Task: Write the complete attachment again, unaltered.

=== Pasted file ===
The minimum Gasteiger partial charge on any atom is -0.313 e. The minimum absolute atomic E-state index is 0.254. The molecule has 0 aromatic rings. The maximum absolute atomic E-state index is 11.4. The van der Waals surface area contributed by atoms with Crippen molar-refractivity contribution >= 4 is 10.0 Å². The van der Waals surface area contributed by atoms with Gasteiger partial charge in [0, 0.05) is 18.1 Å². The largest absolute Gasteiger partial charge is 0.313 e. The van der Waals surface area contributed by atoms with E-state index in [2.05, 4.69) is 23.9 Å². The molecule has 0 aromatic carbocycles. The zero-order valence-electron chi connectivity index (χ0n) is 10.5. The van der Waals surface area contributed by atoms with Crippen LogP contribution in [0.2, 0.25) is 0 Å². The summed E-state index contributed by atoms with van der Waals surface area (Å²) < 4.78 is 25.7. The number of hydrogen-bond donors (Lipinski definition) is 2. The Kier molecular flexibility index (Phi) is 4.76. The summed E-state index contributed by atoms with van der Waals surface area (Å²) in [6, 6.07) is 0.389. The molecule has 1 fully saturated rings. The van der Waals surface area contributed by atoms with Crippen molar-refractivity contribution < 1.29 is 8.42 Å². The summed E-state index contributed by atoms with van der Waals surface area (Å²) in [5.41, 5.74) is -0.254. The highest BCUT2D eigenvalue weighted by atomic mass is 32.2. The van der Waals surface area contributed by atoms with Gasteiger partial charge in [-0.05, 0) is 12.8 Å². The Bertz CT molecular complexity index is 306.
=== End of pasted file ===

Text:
The minimum Gasteiger partial charge on any atom is -0.313 e. The minimum absolute atomic E-state index is 0.254. The molecule has 0 aromatic rings. The maximum absolute atomic E-state index is 11.4. The van der Waals surface area contributed by atoms with Crippen molar-refractivity contribution >= 4 is 10.0 Å². The van der Waals surface area contributed by atoms with Gasteiger partial charge in [0, 0.05) is 18.1 Å². The largest absolute Gasteiger partial charge is 0.313 e. The van der Waals surface area contributed by atoms with E-state index in [2.05, 4.69) is 23.9 Å². The molecule has 0 aromatic carbocycles. The zero-order valence-electron chi connectivity index (χ0n) is 10.5. The van der Waals surface area contributed by atoms with Crippen LogP contribution in [0.2, 0.25) is 0 Å². The summed E-state index contributed by atoms with van der Waals surface area (Å²) < 4.78 is 25.7. The number of hydrogen-bond donors (Lipinski definition) is 2. The Kier molecular flexibility index (Phi) is 4.76. The summed E-state index contributed by atoms with van der Waals surface area (Å²) in [6, 6.07) is 0.389. The molecule has 1 fully saturated rings. The van der Waals surface area contributed by atoms with Crippen molar-refractivity contribution < 1.29 is 8.42 Å². The summed E-state index contributed by atoms with van der Waals surface area (Å²) in [5.41, 5.74) is -0.254. The highest BCUT2D eigenvalue weighted by atomic mass is 32.2. The van der Waals surface area contributed by atoms with Gasteiger partial charge in [-0.05, 0) is 12.8 Å². The Bertz CT molecular complexity index is 306.